“Growing up on a farm in Africa in the sixties, poaching was a big part of farm life.
Our farm was one of the closest farms to the major city of Lusaka, capital of Zambia. We raised Angoni cattle, hardy local cattle, with immunity to many common cattle diseases, they were coveted by the local people to whom cows represented wealth.
They were also desirable to the locals, housed in villages close to the farm, as a food source.
And so every weekend we would mount our anti-poaching patrols, knowing that was the time that poachers would break through our fences to reach the angoni cattle.
The poachers would come in the dead of night, armed with old muzzle loaders that fired a single round and could be heard from afar, the sort of gun associated in romantic books with pirate stories.
Our job as the anti-poaching unit, was to listen for the gun shot and then close in on the poachers, as they skinned and cut up the animal, before they made their get-away with the meat.
Often they would flee with some of the meat to get away quickly, hiding the rest of the meat under bushes, with the intention of returning the next night to haul away what they had left.
If we found hidden meat we would set an ambush, keeping quiet and lying low through the day, waiting for the poachers to return.
The sad part of all this is when we did catch a poacher, he invariably turned out to be a poor subsistence farmer, trying to supplement his food supply. We would turn the poacher over to the police who would impose a small fine or a short prison sentence.
That was then! Today poaching is big business. Especially when it comes to elephants and rhinos.
An ounce of ground rhino horn sells for more today than an ounce of gold!
The local subsistence farmer has become part of the poaching syndicate’s front line troops, armed with the latest armory and anti-detection devices. He earns more for his labor in poaching one elephant than his predecessor did in a lifetime of poaching.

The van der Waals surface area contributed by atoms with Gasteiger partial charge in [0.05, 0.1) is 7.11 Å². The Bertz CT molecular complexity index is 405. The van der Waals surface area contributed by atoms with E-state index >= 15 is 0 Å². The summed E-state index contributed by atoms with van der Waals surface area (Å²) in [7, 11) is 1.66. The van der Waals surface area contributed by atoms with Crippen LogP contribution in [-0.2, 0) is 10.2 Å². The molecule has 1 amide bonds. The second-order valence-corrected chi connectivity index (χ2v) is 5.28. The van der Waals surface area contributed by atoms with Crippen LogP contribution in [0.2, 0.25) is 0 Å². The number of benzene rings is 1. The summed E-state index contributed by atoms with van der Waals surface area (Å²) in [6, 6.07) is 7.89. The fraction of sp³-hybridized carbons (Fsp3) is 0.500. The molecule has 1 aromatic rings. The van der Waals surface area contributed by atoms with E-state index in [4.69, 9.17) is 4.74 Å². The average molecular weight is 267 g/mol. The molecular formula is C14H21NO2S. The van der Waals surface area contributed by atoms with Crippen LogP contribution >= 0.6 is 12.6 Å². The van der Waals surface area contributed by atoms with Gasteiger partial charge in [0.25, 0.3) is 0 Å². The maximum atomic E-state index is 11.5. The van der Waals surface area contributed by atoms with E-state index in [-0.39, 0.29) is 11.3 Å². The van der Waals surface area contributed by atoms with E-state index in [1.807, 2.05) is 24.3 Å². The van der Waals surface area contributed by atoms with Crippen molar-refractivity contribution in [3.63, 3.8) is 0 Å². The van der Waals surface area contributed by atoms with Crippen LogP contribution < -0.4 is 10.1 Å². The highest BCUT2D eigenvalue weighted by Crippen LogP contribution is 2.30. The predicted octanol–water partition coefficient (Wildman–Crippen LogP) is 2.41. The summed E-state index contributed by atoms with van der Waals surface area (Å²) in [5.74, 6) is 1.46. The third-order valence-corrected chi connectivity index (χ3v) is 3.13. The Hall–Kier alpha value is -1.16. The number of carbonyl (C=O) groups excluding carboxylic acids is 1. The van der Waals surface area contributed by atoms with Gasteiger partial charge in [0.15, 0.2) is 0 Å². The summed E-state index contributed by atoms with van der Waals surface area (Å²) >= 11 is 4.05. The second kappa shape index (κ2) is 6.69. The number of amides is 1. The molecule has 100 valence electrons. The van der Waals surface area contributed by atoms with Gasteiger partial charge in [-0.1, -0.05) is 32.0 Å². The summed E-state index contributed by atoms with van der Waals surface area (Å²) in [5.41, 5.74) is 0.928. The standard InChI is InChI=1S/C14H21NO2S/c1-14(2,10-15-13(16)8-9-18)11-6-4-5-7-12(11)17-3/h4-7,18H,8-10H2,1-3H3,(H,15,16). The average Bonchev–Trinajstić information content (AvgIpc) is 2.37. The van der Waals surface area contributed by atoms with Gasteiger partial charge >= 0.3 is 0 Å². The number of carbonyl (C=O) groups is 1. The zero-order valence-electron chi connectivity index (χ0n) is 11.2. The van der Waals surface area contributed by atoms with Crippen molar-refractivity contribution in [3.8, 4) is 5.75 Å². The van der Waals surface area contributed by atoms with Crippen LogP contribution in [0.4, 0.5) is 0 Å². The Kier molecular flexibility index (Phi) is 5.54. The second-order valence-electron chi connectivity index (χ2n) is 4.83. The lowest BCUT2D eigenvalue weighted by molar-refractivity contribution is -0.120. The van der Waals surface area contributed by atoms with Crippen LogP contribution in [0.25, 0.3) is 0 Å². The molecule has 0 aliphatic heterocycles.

And similarly, the modern day anti-poaching unit bears no resemblance to our amateur efforts to combat poaching on the farm; infinitely more sophisticated with infra-red surveillance, radios and drones.
And then there’s tourism. Now the world’s largest single economic sector, according to the World Travel and Tourism Council, tourism is also helping to contain poaching.
Simply by tourists visiting wildlife areas, their presence serves as a deterrent to poachers, who prefer to remain unseen and go to places which are sparsely populated, but where there are elephants and rhinos.
Anyone taking a safari can therefore feel that they are doing their small part in helping to combat poaching.
The ultimate weapon to reduce poaching is education of those buying ivory, some of whom don’t realize the elephant is killed to get its tusk, while to others, ivory is a status symbol.
And here again, tourism plays its part, helping educate others when tourists see elephants in the wild for themselves and marvel at their complex family structures, so similar to the way our own families are organized.
So to those of us in the safari business, it is a rich reward to know that every time we send someone on safari, we are helping to conserve Africa’s wildlife in our small way.
Safari Jim “Musings on Africa”